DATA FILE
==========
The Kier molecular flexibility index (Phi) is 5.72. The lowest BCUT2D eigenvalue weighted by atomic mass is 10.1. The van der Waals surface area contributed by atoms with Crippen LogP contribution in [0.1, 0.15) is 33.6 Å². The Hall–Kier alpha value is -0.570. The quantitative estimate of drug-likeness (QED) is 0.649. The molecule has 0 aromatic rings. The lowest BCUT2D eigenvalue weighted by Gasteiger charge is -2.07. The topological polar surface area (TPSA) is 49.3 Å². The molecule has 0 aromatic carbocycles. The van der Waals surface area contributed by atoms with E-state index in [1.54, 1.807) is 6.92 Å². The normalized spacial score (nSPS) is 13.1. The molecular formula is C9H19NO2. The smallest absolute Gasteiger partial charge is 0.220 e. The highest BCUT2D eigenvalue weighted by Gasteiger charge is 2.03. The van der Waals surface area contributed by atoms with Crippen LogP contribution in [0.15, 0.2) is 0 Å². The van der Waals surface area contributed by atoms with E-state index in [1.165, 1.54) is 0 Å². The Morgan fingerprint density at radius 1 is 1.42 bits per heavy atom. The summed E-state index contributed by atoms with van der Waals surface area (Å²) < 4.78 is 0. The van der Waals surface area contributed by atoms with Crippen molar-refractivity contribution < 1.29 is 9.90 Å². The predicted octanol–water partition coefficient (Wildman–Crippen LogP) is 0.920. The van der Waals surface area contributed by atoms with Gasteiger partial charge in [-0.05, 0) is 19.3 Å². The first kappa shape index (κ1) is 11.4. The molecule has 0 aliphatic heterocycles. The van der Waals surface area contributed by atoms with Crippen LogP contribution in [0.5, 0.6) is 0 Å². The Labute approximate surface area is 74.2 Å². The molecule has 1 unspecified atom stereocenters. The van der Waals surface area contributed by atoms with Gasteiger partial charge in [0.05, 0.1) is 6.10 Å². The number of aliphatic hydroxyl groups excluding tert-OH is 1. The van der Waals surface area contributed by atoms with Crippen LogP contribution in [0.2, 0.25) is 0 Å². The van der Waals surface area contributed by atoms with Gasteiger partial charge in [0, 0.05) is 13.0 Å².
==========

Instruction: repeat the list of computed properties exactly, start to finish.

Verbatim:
The Kier molecular flexibility index (Phi) is 5.72. The lowest BCUT2D eigenvalue weighted by atomic mass is 10.1. The van der Waals surface area contributed by atoms with Crippen LogP contribution in [0.1, 0.15) is 33.6 Å². The Hall–Kier alpha value is -0.570. The quantitative estimate of drug-likeness (QED) is 0.649. The molecule has 0 aromatic rings. The lowest BCUT2D eigenvalue weighted by Gasteiger charge is -2.07. The topological polar surface area (TPSA) is 49.3 Å². The molecule has 0 aromatic carbocycles. The van der Waals surface area contributed by atoms with E-state index in [1.54, 1.807) is 6.92 Å². The normalized spacial score (nSPS) is 13.1. The molecular formula is C9H19NO2. The smallest absolute Gasteiger partial charge is 0.220 e. The highest BCUT2D eigenvalue weighted by Gasteiger charge is 2.03. The van der Waals surface area contributed by atoms with Crippen LogP contribution in [0.15, 0.2) is 0 Å². The van der Waals surface area contributed by atoms with E-state index in [1.165, 1.54) is 0 Å². The Morgan fingerprint density at radius 1 is 1.42 bits per heavy atom. The summed E-state index contributed by atoms with van der Waals surface area (Å²) < 4.78 is 0. The van der Waals surface area contributed by atoms with Crippen molar-refractivity contribution < 1.29 is 9.90 Å². The predicted octanol–water partition coefficient (Wildman–Crippen LogP) is 0.920. The van der Waals surface area contributed by atoms with Gasteiger partial charge in [-0.05, 0) is 19.3 Å². The first kappa shape index (κ1) is 11.4. The molecule has 0 aliphatic heterocycles. The van der Waals surface area contributed by atoms with Crippen LogP contribution in [0.5, 0.6) is 0 Å². The Labute approximate surface area is 74.2 Å². The molecule has 1 unspecified atom stereocenters. The van der Waals surface area contributed by atoms with Gasteiger partial charge in [0.05, 0.1) is 6.10 Å². The number of aliphatic hydroxyl groups excluding tert-OH is 1. The van der Waals surface area contributed by atoms with Crippen LogP contribution in [0.2, 0.25) is 0 Å². The van der Waals surface area contributed by atoms with Gasteiger partial charge in [0, 0.05) is 13.0 Å².